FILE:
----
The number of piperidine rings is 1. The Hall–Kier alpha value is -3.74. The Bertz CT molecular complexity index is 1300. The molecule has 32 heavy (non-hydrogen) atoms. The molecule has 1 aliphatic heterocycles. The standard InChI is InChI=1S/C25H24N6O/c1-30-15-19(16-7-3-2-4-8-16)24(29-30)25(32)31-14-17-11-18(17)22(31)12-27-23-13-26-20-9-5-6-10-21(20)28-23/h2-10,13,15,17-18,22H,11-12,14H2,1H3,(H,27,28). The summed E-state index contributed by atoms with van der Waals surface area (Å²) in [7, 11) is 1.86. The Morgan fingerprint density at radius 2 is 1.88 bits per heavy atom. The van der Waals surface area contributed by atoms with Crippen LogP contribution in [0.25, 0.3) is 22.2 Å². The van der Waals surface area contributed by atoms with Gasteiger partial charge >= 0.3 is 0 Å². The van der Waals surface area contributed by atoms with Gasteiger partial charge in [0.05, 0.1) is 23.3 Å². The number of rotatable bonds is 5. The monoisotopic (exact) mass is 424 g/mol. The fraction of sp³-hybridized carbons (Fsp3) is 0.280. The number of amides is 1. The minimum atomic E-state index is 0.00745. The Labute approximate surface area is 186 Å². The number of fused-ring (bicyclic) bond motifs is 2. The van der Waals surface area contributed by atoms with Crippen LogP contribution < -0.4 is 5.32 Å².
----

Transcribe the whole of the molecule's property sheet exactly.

The number of piperidine rings is 1. The Hall–Kier alpha value is -3.74. The Bertz CT molecular complexity index is 1300. The molecule has 32 heavy (non-hydrogen) atoms. The molecule has 1 aliphatic heterocycles. The standard InChI is InChI=1S/C25H24N6O/c1-30-15-19(16-7-3-2-4-8-16)24(29-30)25(32)31-14-17-11-18(17)22(31)12-27-23-13-26-20-9-5-6-10-21(20)28-23/h2-10,13,15,17-18,22H,11-12,14H2,1H3,(H,27,28). The summed E-state index contributed by atoms with van der Waals surface area (Å²) in [7, 11) is 1.86. The Morgan fingerprint density at radius 2 is 1.88 bits per heavy atom. The van der Waals surface area contributed by atoms with Crippen LogP contribution in [0.25, 0.3) is 22.2 Å². The van der Waals surface area contributed by atoms with Gasteiger partial charge >= 0.3 is 0 Å². The van der Waals surface area contributed by atoms with Gasteiger partial charge in [0.05, 0.1) is 23.3 Å². The number of rotatable bonds is 5. The monoisotopic (exact) mass is 424 g/mol. The fraction of sp³-hybridized carbons (Fsp3) is 0.280. The number of amides is 1. The minimum atomic E-state index is 0.00745. The Labute approximate surface area is 186 Å². The number of fused-ring (bicyclic) bond motifs is 2. The van der Waals surface area contributed by atoms with Crippen LogP contribution < -0.4 is 5.32 Å².